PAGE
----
Winter Weather Flying: A Brisk Refresher

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From understanding splash lubrication to reduced braking action, winter flying is just... different.

February 2015-

Ready or not, winter is in full effect across the northern United States. Several important operational considerations will ensure you have a safe and enjoyable winter flying season. It's important for all pilots, regardless of their location, to keep in mind that winter flying means making adjustments in your flying routine, starting with preflight.
Here is a refresher provided by the chief pilot and director of flight operations at New Century Air Service (NCAS) located at New Century AirCenter Airport (KIXD) in Olathe, Kan.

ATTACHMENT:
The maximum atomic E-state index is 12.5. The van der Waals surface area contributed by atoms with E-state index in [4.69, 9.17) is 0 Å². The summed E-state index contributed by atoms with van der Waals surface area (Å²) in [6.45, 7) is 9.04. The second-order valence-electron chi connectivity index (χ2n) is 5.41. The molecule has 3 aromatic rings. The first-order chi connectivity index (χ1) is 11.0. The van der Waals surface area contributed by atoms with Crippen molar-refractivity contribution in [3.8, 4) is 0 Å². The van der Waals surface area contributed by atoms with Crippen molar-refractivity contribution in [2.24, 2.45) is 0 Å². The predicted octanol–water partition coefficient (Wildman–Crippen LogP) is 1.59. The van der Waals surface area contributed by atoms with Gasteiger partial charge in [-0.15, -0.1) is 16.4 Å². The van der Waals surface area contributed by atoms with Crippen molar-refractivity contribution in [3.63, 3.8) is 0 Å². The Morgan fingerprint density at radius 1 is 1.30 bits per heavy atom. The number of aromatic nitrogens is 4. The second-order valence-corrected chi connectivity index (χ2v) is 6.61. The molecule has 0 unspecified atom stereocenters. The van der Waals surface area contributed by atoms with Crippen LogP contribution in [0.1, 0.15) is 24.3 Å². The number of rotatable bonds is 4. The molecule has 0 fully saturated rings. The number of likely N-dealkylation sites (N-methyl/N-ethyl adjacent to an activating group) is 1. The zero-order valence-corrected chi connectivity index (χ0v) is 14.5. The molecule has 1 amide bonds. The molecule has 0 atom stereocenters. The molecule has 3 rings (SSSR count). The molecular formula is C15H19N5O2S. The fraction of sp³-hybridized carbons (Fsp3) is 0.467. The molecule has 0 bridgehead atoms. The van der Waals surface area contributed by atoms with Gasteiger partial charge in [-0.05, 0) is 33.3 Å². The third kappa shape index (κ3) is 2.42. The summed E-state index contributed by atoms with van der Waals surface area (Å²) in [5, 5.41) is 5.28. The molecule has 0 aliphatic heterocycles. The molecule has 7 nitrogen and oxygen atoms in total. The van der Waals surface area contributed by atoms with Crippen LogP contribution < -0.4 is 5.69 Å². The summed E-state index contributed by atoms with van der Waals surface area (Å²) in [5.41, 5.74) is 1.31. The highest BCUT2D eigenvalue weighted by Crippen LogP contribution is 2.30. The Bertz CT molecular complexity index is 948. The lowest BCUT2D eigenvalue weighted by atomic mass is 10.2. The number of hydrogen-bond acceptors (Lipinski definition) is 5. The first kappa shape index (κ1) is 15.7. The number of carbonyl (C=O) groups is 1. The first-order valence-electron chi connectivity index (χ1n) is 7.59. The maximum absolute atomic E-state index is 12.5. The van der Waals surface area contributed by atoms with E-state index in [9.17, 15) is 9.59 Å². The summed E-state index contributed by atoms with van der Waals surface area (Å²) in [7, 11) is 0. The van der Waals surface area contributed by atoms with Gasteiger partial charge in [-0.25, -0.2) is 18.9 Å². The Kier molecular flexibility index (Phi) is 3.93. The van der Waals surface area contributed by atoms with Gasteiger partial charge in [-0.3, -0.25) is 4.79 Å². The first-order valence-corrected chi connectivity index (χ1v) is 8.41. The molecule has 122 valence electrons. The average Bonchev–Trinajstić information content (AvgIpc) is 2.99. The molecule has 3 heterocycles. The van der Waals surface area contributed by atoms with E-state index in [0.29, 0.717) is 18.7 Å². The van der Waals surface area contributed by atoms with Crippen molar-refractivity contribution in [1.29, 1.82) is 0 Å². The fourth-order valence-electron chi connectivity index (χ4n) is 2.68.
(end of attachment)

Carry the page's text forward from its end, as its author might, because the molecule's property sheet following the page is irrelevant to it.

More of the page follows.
PREFLIGHT AND
GROUND OPERATIONS
Engine preheating
Preheating is the most critical aspect of winter operations. It has been estimated that one cold-soaked engine start (starting an engine with air temperatures below 30 degrees F with no engine preheating) is the equivalent of nearly 500 hours of engine time and wear. Camshafts, pistons and cylinder walls are particularly susceptible to wear caused by insufficient lubrication during cold starts.
Most aircraft engines rely on splash lubrication; a splash system is one that depends upon the reciprocating engine to "splash" oil through the engine. When the oil is thick or the engine isn't preheated well, splash systems can't adequately distribute the oil during engine start.

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